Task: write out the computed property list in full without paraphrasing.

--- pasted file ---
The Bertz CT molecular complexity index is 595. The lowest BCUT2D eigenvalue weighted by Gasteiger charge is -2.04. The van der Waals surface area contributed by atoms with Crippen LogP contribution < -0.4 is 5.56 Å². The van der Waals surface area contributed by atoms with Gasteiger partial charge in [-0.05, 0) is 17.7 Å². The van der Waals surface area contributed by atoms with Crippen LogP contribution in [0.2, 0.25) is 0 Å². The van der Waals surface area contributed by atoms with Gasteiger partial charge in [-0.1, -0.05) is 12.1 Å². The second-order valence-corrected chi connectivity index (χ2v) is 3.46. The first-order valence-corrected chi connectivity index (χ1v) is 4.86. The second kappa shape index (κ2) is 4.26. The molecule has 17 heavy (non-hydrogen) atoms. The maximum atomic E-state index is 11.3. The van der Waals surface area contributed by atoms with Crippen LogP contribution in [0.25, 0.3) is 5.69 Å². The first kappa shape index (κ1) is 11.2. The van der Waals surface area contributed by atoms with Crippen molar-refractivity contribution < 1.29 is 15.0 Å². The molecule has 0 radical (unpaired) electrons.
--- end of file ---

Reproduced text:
The Bertz CT molecular complexity index is 595. The lowest BCUT2D eigenvalue weighted by Gasteiger charge is -2.04. The van der Waals surface area contributed by atoms with Crippen LogP contribution < -0.4 is 5.56 Å². The van der Waals surface area contributed by atoms with Gasteiger partial charge in [-0.05, 0) is 17.7 Å². The van der Waals surface area contributed by atoms with Crippen LogP contribution in [0.2, 0.25) is 0 Å². The van der Waals surface area contributed by atoms with Gasteiger partial charge in [-0.1, -0.05) is 12.1 Å². The second-order valence-corrected chi connectivity index (χ2v) is 3.46. The first-order valence-corrected chi connectivity index (χ1v) is 4.86. The second kappa shape index (κ2) is 4.26. The molecule has 17 heavy (non-hydrogen) atoms. The maximum atomic E-state index is 11.3. The van der Waals surface area contributed by atoms with Crippen LogP contribution in [0.25, 0.3) is 5.69 Å². The first kappa shape index (κ1) is 11.2. The van der Waals surface area contributed by atoms with Crippen molar-refractivity contribution < 1.29 is 15.0 Å². The molecule has 0 radical (unpaired) electrons.